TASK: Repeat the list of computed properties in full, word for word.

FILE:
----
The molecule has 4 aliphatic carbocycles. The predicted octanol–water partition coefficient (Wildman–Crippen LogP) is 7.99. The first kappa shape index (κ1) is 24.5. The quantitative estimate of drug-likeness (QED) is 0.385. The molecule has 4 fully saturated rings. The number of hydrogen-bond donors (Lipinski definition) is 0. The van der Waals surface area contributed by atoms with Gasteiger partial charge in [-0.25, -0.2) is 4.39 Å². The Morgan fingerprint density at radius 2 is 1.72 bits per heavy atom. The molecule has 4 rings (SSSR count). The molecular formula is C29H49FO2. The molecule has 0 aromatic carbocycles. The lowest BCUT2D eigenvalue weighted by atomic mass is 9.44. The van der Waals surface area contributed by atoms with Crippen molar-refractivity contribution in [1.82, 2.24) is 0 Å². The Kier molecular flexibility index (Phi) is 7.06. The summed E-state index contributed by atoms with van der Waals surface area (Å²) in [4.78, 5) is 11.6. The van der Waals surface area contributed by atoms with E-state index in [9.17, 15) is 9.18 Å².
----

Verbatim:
The molecule has 4 aliphatic carbocycles. The predicted octanol–water partition coefficient (Wildman–Crippen LogP) is 7.99. The first kappa shape index (κ1) is 24.5. The quantitative estimate of drug-likeness (QED) is 0.385. The molecule has 4 fully saturated rings. The number of hydrogen-bond donors (Lipinski definition) is 0. The van der Waals surface area contributed by atoms with Gasteiger partial charge in [-0.25, -0.2) is 4.39 Å². The Morgan fingerprint density at radius 2 is 1.72 bits per heavy atom. The molecule has 4 rings (SSSR count). The molecular formula is C29H49FO2. The molecule has 0 aromatic carbocycles. The lowest BCUT2D eigenvalue weighted by atomic mass is 9.44. The van der Waals surface area contributed by atoms with Crippen molar-refractivity contribution in [1.82, 2.24) is 0 Å². The Kier molecular flexibility index (Phi) is 7.06. The summed E-state index contributed by atoms with van der Waals surface area (Å²) in [4.78, 5) is 11.6. The van der Waals surface area contributed by atoms with E-state index in [9.17, 15) is 9.18 Å².